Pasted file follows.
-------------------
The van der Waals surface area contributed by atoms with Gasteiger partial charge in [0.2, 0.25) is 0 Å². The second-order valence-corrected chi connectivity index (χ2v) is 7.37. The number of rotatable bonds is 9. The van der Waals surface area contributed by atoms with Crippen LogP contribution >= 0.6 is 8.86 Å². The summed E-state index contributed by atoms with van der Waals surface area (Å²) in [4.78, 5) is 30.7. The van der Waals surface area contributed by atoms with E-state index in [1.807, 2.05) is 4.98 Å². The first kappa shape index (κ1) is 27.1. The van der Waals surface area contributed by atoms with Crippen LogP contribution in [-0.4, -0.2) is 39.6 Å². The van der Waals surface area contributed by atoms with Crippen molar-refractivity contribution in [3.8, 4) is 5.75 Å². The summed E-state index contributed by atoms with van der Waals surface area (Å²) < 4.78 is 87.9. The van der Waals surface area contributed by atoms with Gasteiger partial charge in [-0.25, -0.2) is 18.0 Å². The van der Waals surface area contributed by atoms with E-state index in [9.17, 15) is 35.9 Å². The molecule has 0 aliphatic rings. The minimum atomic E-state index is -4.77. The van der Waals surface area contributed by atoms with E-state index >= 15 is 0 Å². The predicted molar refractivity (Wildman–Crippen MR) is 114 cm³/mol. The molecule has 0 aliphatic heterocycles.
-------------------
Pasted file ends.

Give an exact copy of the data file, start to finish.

The van der Waals surface area contributed by atoms with Gasteiger partial charge in [0.2, 0.25) is 0 Å². The second-order valence-corrected chi connectivity index (χ2v) is 7.37. The number of rotatable bonds is 9. The van der Waals surface area contributed by atoms with Crippen LogP contribution >= 0.6 is 8.86 Å². The summed E-state index contributed by atoms with van der Waals surface area (Å²) in [4.78, 5) is 30.7. The van der Waals surface area contributed by atoms with E-state index in [1.807, 2.05) is 4.98 Å². The first kappa shape index (κ1) is 27.1. The van der Waals surface area contributed by atoms with Crippen LogP contribution in [-0.4, -0.2) is 39.6 Å². The van der Waals surface area contributed by atoms with Crippen molar-refractivity contribution in [3.8, 4) is 5.75 Å². The summed E-state index contributed by atoms with van der Waals surface area (Å²) < 4.78 is 87.9. The van der Waals surface area contributed by atoms with Gasteiger partial charge in [-0.25, -0.2) is 18.0 Å². The van der Waals surface area contributed by atoms with E-state index in [9.17, 15) is 35.9 Å². The molecule has 0 aliphatic rings. The minimum atomic E-state index is -4.77. The van der Waals surface area contributed by atoms with E-state index >= 15 is 0 Å². The predicted molar refractivity (Wildman–Crippen MR) is 114 cm³/mol. The molecule has 0 aliphatic heterocycles.